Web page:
the hearts and consciences of the hearers. A reference to the most
able and intelligent theologians and preachers who have held those
principles, and uj)()n whom they may reasonably be concluded to
have exerted their genuine and fullest influence, will amply evince
the inaccuracy of this representation. Of the excellent divine quoted
above, King Charles the First was wont to say, that "he carried his
cars to hear oihcr preachers, but his conscience to hear Mr, Sauii*


The great changes which have taken place in our lan-
guage render it difficult to form a correct opinion of the
merits of Mr. Norton's translation, which was first pub-
lished about two hundred and fifty years ago. It must
give rather a favourable idea of its execution, that it was
carefully revised by the Reverend David Whitehead, a
man of learning and piety, who, in the reign of Henry
the Eighth, was nominated by Archbishop Cranmer to
a bishopric in Ireland, and soon after the accession of
Queen Elizabeth, was solicited by that Princess to fill
the metropolitan See of Canterbury, but declined the
preferment. But, whatever were the merits or defects of
that translation at its first appearance, it has long been too
antiquated, uncouth, and obscure, to convey any just
idea of the original work, and abounds with passages
which, to the modern English reader, cannot but be aU
together unintelligible.

The intrinsic excellence of the book, its importance in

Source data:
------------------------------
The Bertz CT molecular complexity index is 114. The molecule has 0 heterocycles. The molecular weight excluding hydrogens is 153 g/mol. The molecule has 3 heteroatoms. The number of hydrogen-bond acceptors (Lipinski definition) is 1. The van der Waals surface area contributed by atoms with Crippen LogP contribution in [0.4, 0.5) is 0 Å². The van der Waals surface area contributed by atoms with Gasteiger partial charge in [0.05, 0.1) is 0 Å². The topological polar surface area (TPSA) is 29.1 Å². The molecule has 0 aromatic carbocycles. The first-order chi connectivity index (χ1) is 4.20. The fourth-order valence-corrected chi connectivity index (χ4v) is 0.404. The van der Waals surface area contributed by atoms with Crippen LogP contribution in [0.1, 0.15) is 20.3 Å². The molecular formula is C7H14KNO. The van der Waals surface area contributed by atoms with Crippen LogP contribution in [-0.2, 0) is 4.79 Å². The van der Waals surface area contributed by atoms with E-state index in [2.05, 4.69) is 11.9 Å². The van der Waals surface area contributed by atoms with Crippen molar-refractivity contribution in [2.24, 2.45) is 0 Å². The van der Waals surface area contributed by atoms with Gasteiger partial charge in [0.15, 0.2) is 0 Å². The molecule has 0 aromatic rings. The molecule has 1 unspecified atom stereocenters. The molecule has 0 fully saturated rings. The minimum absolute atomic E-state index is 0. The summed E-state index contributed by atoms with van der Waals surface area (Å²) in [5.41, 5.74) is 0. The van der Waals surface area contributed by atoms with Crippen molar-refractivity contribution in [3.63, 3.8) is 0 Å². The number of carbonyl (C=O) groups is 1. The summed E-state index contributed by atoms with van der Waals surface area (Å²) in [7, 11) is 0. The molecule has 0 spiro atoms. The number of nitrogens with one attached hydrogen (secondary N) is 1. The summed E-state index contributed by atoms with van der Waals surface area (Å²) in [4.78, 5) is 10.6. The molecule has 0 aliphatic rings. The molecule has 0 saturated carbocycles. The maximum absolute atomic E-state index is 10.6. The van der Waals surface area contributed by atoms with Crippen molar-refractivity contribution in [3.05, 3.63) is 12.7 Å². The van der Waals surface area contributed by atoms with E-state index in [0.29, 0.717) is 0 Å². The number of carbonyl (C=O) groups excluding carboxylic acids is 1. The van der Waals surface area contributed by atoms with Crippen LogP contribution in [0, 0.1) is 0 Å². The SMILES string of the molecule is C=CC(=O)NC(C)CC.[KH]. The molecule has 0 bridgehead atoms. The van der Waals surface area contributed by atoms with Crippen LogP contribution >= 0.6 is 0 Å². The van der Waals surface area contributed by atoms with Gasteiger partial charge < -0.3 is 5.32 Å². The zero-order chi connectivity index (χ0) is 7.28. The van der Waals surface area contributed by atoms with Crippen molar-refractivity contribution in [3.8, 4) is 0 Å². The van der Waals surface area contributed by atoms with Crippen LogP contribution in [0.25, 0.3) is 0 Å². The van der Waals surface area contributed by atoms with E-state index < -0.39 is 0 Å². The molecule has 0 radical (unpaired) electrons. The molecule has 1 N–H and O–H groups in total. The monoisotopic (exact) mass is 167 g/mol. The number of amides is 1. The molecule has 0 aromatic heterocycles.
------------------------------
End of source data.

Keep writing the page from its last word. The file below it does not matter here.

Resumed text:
the history of theological controversy, the celebrity of
the author, the application of his name to designate the
leading principles of the system he maintained, and the
frequent collision of sentiment respecting various parts
of that system, combine with other considerations to
render it a matter of wonder, that it has not been long
ago given to the English public in a new dress. The
importance of it has also been much increased by the
recent controversy respecting Calvinism, commenced by
Dr. Tomline, the present Bishop of Lincoln, in which
such direct and copious reference has been made to the
writings of this Reformer, and especially to his Chris-


TiAN Institutes. These circumstances and considera-
tions have led to the present translation and publication,
which, from the very respectable encouragement it has
received, the Translator trusts will be regarded a^ an
acceptable service to the religious public.

Among the different methods of translation, which
have been recommended, he has adopted that which apr
peared to him best fitted to the present undertaking,
A servile adherence to the letter of the original, the style
of which is so very remote from the English idiom, he
thought would convey a very inadequate representation
of the work; such extreme fidelity, to use an expres-
sion of Cowper's, being seldom successful, even in a
faithful transmission of the precise sentiments of the
Author to the mind of the reader. A mere attention to